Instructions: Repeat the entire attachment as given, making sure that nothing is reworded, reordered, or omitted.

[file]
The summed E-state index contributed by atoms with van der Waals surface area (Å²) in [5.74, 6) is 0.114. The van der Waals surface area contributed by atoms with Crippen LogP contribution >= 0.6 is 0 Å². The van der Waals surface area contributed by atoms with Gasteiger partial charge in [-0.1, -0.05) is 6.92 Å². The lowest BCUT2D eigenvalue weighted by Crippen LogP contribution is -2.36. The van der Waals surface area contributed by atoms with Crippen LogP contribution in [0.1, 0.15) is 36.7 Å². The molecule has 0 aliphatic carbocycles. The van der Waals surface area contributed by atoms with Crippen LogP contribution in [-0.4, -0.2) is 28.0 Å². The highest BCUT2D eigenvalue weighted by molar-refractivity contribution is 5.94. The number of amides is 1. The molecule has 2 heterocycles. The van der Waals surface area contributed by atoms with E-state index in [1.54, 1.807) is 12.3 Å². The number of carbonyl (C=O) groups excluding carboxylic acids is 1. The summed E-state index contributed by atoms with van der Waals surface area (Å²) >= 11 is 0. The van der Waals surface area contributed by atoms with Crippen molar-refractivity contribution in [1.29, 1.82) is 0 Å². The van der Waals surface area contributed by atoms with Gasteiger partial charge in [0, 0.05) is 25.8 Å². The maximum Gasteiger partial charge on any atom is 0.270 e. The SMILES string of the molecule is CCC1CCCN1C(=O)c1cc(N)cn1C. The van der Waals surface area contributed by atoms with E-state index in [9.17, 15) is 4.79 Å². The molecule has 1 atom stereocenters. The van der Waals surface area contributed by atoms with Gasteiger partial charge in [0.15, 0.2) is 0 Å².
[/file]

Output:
The summed E-state index contributed by atoms with van der Waals surface area (Å²) in [5.74, 6) is 0.114. The van der Waals surface area contributed by atoms with Crippen LogP contribution >= 0.6 is 0 Å². The van der Waals surface area contributed by atoms with Gasteiger partial charge in [-0.1, -0.05) is 6.92 Å². The lowest BCUT2D eigenvalue weighted by Crippen LogP contribution is -2.36. The van der Waals surface area contributed by atoms with Crippen LogP contribution in [0.1, 0.15) is 36.7 Å². The molecule has 0 aliphatic carbocycles. The van der Waals surface area contributed by atoms with Crippen LogP contribution in [-0.4, -0.2) is 28.0 Å². The highest BCUT2D eigenvalue weighted by molar-refractivity contribution is 5.94. The number of amides is 1. The molecule has 2 heterocycles. The van der Waals surface area contributed by atoms with E-state index in [1.54, 1.807) is 12.3 Å². The number of carbonyl (C=O) groups excluding carboxylic acids is 1. The summed E-state index contributed by atoms with van der Waals surface area (Å²) >= 11 is 0. The van der Waals surface area contributed by atoms with Crippen molar-refractivity contribution in [1.29, 1.82) is 0 Å². The van der Waals surface area contributed by atoms with Gasteiger partial charge in [0, 0.05) is 25.8 Å². The maximum Gasteiger partial charge on any atom is 0.270 e. The SMILES string of the molecule is CCC1CCCN1C(=O)c1cc(N)cn1C. The van der Waals surface area contributed by atoms with E-state index in [9.17, 15) is 4.79 Å². The molecule has 1 atom stereocenters. The van der Waals surface area contributed by atoms with Gasteiger partial charge in [0.15, 0.2) is 0 Å².